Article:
At the April 30 annual meeting of shareholders of technology firm EMC, Walden offered strong words of praise for EMC’s robust goal to address greenhouse gas (GHG) emissions. The company committed to achieve an absolute GHG reduction of at least 80 percent by 2050, the target that the Intergovernmental Panel on Climate Change reports is necessary to avoid the most catastrophic impacts of climate change. Few companies show similar leadership.
Yet, we also commented that few companies have caused such consternation about a fundamental shareholder right. EMC sued individual investor proponents, James McRitchie and John Chevedden, in an attempt to exclude a resolution they had proposed calling for an independent board chairman, even though most corporate governance experts believe that this board structure represents best practice. The U.S. District Court in Massachusetts did not agree with EMC, and Walden was pleased that the resolution ultimately appeared on the ballot. At the meeting we expressed alarm about the use of enormous firepower to thwart a shareholder’s right to raise a legitimate governance matter via the proxy resolution process. CEO Joseph Tucci and other representatives of the board and management assured us that such litigation would not be the new norm.
In the face of other prominent challenges to shareholders’ right to file proxy resolutions (see Déjà Vu article), as well as at least three other similar company lawsuits against Chevedden (from Chipotle, Express Scripts, and Omnicom), Walden assisted NorthStar Asset Management in organizing an investor coalition letter to express strong concern to management of the four companies. Express Scripts, the only company to win its lawsuit, responded that it had provided opportunities for the proponent to correct inaccuracies and submit a revised proposal.
Walden’s 2014 Resolutions
Walden attempts first to engage in a dialogue with management at portfolio companies on significant environmental, social, and governance (ESG) matters, but filing shareholder proposals has also been an essential tool. Filing a proxy resolution often opens the door to successful negotiations that lead to its withdrawal before appearing on a ballot.
In 2014, we sponsored 26 shareholder resolutions on behalf of all clients: Nine seeking sustainability reporting, seven addressing GHG emissions, six requesting greater lobbying transparency, two on recyclability of packaging, and two advocating more inclusive nondiscrimination policies (see Summary of Walden’s 2014 Shareholder Resolutions). Of 20 resolutions led or co-led by Walden, 11 were withdrawn after significant company commitments. To date, voting support for resolutions not withdrawn has ranged from 8 percent to 40 percent (several meetings are pending), results that should encourage continued dialogue across the board.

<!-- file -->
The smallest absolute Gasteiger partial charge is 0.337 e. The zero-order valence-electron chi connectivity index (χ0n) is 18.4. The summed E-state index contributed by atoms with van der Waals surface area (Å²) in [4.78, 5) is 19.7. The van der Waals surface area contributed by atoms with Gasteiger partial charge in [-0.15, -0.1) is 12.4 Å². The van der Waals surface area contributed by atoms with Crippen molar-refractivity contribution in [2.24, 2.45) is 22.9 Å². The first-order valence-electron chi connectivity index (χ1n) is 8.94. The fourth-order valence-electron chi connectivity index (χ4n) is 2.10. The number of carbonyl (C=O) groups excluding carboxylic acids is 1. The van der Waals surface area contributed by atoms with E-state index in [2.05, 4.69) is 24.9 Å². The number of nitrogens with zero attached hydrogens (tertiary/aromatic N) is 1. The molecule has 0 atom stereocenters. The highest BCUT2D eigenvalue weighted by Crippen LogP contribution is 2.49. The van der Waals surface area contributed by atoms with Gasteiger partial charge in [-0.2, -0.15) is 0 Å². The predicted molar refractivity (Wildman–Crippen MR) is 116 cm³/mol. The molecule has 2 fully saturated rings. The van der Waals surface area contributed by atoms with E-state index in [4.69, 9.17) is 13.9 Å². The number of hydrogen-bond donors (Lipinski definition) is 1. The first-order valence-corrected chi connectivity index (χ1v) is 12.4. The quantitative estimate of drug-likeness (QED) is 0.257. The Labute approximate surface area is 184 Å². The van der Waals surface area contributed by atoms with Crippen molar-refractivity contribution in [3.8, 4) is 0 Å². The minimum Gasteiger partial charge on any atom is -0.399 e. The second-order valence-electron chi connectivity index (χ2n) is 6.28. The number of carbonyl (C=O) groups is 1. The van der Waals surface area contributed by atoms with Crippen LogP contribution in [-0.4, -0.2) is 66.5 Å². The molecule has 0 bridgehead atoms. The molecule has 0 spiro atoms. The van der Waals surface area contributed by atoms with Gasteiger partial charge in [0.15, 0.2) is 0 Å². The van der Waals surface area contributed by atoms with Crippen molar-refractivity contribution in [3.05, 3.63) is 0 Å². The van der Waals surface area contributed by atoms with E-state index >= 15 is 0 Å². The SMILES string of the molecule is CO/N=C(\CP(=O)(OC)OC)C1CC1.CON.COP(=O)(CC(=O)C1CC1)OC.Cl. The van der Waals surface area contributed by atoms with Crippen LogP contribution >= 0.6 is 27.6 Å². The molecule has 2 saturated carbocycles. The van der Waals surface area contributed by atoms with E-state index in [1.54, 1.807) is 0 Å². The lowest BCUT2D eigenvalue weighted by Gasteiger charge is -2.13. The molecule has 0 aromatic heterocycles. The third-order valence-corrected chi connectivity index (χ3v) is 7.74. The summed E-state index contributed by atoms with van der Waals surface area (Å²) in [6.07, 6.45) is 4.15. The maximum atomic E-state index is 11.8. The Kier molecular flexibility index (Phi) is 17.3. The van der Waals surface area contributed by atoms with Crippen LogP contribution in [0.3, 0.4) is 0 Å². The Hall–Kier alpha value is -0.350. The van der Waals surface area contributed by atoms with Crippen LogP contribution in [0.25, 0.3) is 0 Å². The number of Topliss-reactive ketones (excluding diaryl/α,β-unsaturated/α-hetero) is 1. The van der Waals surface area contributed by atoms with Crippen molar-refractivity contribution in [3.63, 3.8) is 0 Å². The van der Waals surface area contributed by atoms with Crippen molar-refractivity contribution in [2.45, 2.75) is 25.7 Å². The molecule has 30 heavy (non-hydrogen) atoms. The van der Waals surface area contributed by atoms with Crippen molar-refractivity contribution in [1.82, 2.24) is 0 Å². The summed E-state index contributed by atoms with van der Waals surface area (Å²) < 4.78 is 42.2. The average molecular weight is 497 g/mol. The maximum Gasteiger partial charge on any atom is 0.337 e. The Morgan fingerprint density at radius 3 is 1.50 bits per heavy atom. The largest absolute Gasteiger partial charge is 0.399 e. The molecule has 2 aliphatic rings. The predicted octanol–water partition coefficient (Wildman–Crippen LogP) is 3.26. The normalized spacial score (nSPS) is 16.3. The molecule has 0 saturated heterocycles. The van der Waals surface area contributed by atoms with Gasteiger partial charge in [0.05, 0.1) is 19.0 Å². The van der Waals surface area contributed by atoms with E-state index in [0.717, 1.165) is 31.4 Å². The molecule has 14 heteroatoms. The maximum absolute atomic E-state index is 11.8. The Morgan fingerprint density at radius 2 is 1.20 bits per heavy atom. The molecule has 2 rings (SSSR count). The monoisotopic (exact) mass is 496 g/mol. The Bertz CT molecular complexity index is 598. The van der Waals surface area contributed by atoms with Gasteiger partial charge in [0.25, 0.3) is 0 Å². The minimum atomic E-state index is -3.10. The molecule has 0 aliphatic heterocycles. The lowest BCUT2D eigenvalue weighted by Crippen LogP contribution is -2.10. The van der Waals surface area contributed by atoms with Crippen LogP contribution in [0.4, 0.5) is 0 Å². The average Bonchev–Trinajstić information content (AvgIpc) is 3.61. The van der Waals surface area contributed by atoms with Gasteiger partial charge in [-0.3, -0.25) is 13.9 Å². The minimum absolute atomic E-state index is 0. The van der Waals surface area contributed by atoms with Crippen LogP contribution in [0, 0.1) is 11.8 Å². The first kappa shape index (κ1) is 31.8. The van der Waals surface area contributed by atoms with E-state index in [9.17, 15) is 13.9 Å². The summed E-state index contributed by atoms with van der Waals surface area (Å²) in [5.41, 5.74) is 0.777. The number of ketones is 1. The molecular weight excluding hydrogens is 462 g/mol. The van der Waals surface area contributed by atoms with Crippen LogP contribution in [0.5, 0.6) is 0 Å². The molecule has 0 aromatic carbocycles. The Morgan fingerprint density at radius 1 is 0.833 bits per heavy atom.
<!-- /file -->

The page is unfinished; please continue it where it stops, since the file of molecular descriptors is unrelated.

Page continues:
Outside the Proxy Process
ESG progress is evident at several companies where multi-year conversations with investor coalitions have continued into 2014.
In April, Apple provided an update on labor standards and practices in its supply chain, continuing a discussion that began in 2011 after egregious problems were uncovered at a major supplier in China (Foxconn). Apple continues to build its monitoring and compliance program, as well as its partnership with the Fair Labor Association. Audits increased by more than 50 percent from the previous year (to approximately 450 audits) and now reach five levels deep in the supply chain. More than 1.5 million workers have had training on workers’ rights. Violations of the 60-hour workweek are a primary concern, yet compliance is now at 90 percent. Apple also developed new standards to address concerns about employment of student interns.
With members of the Interfaith Center on Corporate Responsibility, we are addressing serious business ethics and risk control breaches that in 2013 led JP Morgan to commit to pay tens of billions of dollars to settle an array of charges brought by regulatory agencies (covered in our Winter 2013 Values newsletter). In February, JP Morgan agreed to publish in the fall a comprehensive report for investors on risk mitigation initiatives and actions to prevent recurrence, a much-needed step toward greater accountability and transparency related to the various controversies.
In April, the work of McDonald’s formal stakeholder advisory team, which included Walden, concluded with the company’s publication of its first Corporate Social Responsibility/Sustainability Framework, as well as a report highlighting ESG progress in 2012 and 2013. The framework establishes McDonald’s sustainability vision and goals across five areas: Food, Sourcing, Planet, People, and Community. We commend management’s vigorous “2020 aspirational goals,” including:
- Food—doubling servings of fruit, vegetables, dairy, or whole grains; and menu-wide reductions in sodium, sugar, and saturated fats.
- Sourcing—leadership on the development and implementation of sustainable beef standards; 100 percent verified sustainable coffee, palm oil, and fish; and 100 percent of packaging to be sourced from certified or recycled sources.
- Planet—20 percent increase in energy efficiency in company-owned stores and higher restaurant standards overall, and 50 percent increase in restaurant recycling.
In each case, Walden expects to continue these conversations and encourage ongoing progress for years to come.